Western Digital hard drive settlement

Two readers have written in to call attention to the terms of a settlement by Western Digital of a class action over the disparity between the announced size of its hard drives and the amount that is usable (settlement notice/FAQs). Reader Bill Evans says the settlement will “affect only aftermarket drives, class members to get $7.50 for each drive and will be able to download backup software. Lawyers get $485,000 plus $15,000 for expenses.”

Reader Mickey Ferguson writes:

Some months ago I bought a Western Digital hard drive. I now see that a class action suit was brought against WD, claiming that they misrepresented their drive capacities. What was the remedy? They offered me software – EMC Dantz Retrospect Express version 7.0 for Windows users and version 6.1 for Mac users – for which I have no use or interest. I have much better backup software that I’ve already purchased. Plus, it has been reported in various locations on the network to be incompatible with Microsoft Windows .NET 2.0 framework, a common component in many recent software programs.

There are no other remedies. Either I take the software, which has very little commercial value and none to me personally, or I write a letter to the court, voicing my concerns above, that will immediately be trampled by both plaintiff and defense attorneys, who both want the settlement to go through because the settlement essentially costs WD very little (useless software that they OEM anyway), and the plaintiff attorneys get their percentage of the settlement. As usual, the plaintiff attorneys make huge sums of money, and the actual victims get nothing of any particular value.

P.S. Just to be clear, I don’t feel like I’ve been harmed in any way, nor do I feel entitled to any settlement. I knew ahead of time exactly the game they play. All drive manufacturers have played the game, and this is just a way for an attorney to make a lot of money over nothing. If it were my preference, I’d rather the judge throw the entire suit out and sanction the lawyers for a frivolous lawsuit, but I know that would never happen, and frankly, there are some people out there who don’t know the difference between 1 GB and 1 billion bytes, to whom there is a claim of (very slight) harm.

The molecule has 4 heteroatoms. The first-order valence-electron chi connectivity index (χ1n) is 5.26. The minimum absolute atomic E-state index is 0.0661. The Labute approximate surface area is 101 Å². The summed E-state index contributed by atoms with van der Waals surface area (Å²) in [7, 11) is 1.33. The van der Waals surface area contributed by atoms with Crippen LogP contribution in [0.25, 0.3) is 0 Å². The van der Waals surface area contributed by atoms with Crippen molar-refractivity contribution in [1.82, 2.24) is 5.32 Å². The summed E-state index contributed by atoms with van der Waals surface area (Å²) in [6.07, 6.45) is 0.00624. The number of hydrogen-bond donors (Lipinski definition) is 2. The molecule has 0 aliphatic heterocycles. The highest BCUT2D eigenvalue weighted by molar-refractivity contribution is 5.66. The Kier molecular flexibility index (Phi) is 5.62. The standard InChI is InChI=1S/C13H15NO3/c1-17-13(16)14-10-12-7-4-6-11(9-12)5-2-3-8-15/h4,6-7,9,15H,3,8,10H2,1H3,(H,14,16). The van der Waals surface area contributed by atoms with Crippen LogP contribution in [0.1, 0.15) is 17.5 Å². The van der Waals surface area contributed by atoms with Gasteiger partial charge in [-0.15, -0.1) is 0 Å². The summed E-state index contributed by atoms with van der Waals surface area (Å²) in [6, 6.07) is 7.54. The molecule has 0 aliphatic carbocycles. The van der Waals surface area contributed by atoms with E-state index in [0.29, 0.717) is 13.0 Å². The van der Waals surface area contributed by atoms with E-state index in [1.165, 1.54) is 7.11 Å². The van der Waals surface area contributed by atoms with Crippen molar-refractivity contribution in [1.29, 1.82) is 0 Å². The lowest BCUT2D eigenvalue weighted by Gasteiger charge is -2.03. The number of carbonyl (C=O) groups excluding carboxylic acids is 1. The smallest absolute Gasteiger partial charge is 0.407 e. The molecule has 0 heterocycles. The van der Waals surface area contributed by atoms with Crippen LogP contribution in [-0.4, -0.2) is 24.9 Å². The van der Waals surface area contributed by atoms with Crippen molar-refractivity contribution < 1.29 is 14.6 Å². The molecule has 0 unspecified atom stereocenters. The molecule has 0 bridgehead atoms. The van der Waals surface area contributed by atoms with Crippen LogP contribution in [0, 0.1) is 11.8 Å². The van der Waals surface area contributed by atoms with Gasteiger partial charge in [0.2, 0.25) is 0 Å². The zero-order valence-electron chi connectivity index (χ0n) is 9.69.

Update: Jul. 3.


  • Mickey’s analysis of the settlement is perfect – the vast majority of those supposedly being represented gain NOTHING.

    And his PS points to something even worse: the entire supposed cause is STANDARD PRACTICE. That is, th number of bytes in a GB is not standardized anywhere, and 80 “GB” hard drives from EVERY company will be a lot closer to 80,000,000,000 bytes than 85,899,345,920 bytes. This has been industry standard for over 20 years, yet it wasn’t worth the cost of defending, much less the possibility of finding a jury too stupid to make a rational choice.

    The more I know about a case, the more wrong I find it to be. To put it another way, I begin to wonder if cases I don’t see anything wrong with are just areas where my technical knowledge is lacking.

  • Walter: the settlement does not provide any cash for unnamed class members, just the software.

    If there are five members of the class who wish to challenge this settlement on the grounds that (1) this class action never should have been brought; (2) that the class attorneys do not represent the best interests of the class because their primary interest is in obtaining extortionate attorney fees; and (3) settlement is not in the best interest of the class, because class members will lose money from the likelihood of future extortionate class action litigation encouraged by profitable results in this case, I will be happy to challenge the settlement on those grounds, with any attorney fees and expenses to be awarded by the court.

  • Kilo is a SI standart for 1000, so kilobyte is 1000 bytes, and so on.
    Under IEC 60027-2 Ed. 2.0 (2000-11) standart 1024 bytes are called “a kibibyte” and so on.
    Please rtfm.